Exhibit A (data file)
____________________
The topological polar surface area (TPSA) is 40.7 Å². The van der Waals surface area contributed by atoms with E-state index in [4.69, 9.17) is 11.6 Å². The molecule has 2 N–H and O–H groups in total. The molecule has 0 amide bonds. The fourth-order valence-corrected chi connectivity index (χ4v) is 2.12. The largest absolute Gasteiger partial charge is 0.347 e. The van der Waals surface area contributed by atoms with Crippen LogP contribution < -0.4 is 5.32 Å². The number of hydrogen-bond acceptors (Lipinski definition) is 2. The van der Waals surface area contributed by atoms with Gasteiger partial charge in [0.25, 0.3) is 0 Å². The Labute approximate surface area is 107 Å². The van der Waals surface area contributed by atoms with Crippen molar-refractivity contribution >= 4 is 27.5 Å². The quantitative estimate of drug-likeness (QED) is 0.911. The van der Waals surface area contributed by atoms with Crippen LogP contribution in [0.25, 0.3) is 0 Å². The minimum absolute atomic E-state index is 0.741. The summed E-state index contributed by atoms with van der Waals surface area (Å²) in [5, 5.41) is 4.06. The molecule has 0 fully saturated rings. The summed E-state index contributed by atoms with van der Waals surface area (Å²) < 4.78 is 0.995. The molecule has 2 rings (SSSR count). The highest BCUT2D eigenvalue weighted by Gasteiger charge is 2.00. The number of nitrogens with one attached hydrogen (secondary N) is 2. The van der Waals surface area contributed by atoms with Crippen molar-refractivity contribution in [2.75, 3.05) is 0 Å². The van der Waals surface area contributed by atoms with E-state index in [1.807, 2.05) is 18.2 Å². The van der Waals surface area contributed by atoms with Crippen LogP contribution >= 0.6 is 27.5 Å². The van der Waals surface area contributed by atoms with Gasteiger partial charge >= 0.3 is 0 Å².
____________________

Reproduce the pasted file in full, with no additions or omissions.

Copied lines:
The topological polar surface area (TPSA) is 40.7 Å². The van der Waals surface area contributed by atoms with E-state index in [4.69, 9.17) is 11.6 Å². The molecule has 2 N–H and O–H groups in total. The molecule has 0 amide bonds. The fourth-order valence-corrected chi connectivity index (χ4v) is 2.12. The largest absolute Gasteiger partial charge is 0.347 e. The van der Waals surface area contributed by atoms with Crippen LogP contribution < -0.4 is 5.32 Å². The number of hydrogen-bond acceptors (Lipinski definition) is 2. The van der Waals surface area contributed by atoms with Gasteiger partial charge in [0.25, 0.3) is 0 Å². The Labute approximate surface area is 107 Å². The van der Waals surface area contributed by atoms with Crippen molar-refractivity contribution >= 4 is 27.5 Å². The quantitative estimate of drug-likeness (QED) is 0.911. The van der Waals surface area contributed by atoms with Crippen LogP contribution in [0.25, 0.3) is 0 Å². The minimum absolute atomic E-state index is 0.741. The summed E-state index contributed by atoms with van der Waals surface area (Å²) in [5, 5.41) is 4.06. The molecule has 0 fully saturated rings. The summed E-state index contributed by atoms with van der Waals surface area (Å²) < 4.78 is 0.995. The molecule has 2 rings (SSSR count). The highest BCUT2D eigenvalue weighted by Gasteiger charge is 2.00. The number of nitrogens with one attached hydrogen (secondary N) is 2. The van der Waals surface area contributed by atoms with Crippen molar-refractivity contribution in [2.75, 3.05) is 0 Å². The van der Waals surface area contributed by atoms with E-state index in [1.807, 2.05) is 18.2 Å². The van der Waals surface area contributed by atoms with Crippen LogP contribution >= 0.6 is 27.5 Å². The van der Waals surface area contributed by atoms with Gasteiger partial charge >= 0.3 is 0 Å².